Under the Age Discrimination in Employment Act of 1967, it is illegal  “for an employment agency to fail or refuse to refer for employment, or other­wise to discriminate against, any individual because of such individual’s age, or to classify or refer for employment any individual on the basis of such individual’s age.”  However, a glance at internet employment sites will show that this provision is widely ignored by employers, employment agencies and even the federal government, all of whom seek applicants who are  “recent” college graduates.

New Book on the Legalization of Age Discrimination

Even Workers Otherwise Considered to be Young are Vulnerable

Why are workers in their 30s, 40s and 50s increasingly experiencing age discrimination?

This one of the issues I explore in my new book: Betrayed: The Legalization of Age Discrimination in the Workplace. The short answer is that age discrimination has become normalized due to a confluence of failures by American institutions that have effectively gutted the Age Discrimination in Employment Act of 1967 (ADEA).

Almost 50 years after the ADEA’s passage, age discrimination remains epidemic in the United States, hidden behind terms such as “long-term unemployment” and “early retirement.” And the problem is trickling down to ever younger workers.

Did you know:

• The new titans of commerce in Silicon Valley openly flaunt the ADEA . Workers in their 30s use Botox and hide their families to avoid the appearance of middle age.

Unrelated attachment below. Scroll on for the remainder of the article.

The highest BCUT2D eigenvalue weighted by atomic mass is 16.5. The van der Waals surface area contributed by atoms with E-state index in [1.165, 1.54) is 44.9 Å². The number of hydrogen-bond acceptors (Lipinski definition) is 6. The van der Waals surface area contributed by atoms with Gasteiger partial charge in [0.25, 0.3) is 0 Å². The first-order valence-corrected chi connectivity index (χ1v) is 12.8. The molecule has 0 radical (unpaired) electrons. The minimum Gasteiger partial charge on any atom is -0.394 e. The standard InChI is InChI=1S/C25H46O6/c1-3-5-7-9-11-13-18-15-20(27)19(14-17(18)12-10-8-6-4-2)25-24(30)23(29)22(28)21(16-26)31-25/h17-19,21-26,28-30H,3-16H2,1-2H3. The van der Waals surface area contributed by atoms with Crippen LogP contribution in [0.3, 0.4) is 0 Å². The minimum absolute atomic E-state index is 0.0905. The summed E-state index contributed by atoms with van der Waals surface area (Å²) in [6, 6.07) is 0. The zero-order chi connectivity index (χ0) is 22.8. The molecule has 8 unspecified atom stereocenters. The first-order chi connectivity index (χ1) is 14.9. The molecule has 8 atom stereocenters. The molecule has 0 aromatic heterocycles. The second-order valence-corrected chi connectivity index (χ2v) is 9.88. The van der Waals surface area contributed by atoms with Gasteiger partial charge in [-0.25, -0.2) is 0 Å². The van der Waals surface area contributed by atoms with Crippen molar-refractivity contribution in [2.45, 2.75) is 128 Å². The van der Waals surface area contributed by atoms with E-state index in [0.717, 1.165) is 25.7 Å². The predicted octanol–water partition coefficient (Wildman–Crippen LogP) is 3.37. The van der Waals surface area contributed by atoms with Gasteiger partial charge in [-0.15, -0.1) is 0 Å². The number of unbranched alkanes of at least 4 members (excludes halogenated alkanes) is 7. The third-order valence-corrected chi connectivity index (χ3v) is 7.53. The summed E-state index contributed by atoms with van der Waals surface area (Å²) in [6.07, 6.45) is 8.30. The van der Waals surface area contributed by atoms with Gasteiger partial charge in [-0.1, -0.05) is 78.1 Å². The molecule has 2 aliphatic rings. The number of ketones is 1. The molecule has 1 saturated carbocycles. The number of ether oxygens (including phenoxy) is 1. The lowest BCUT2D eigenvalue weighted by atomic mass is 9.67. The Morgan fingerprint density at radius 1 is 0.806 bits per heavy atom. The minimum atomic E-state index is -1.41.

• The U.S. Supreme Court eviscerated the ADEA in 2009 just as the Great Recession fueled unprecedented incentive for employers to rid their payrolls of higher paid older workers. The U.S. Congress easily could have “fixed” the problem by passing the Protecting Older Workers Against Discrimination Act (POWADA) but has not done so.

• The U.S. Equal Employment Opportunity Commission received 21,296 age discrimination complaints in 2013; the agency filed seven lawsuits that year with age discrimination claims.

• Forty percent of workers in households nearing retirement age have no retirement assets whatsoever, whether in an employer-sponsored 401(k) type plan or an IRA. Reasons for this include age discrimination, long-term unemployment, and the decline of traditional pensions.

Of course, age discrimination is problematic for  younger workers but it is a devastating life-altering catastrophe for older workers . They often are plunged into long-term unemployment or forced to take poorly-paid part-time or temp work until they age into early retirement, which will result in significantly lower Social Security benefits for the rest of their lives.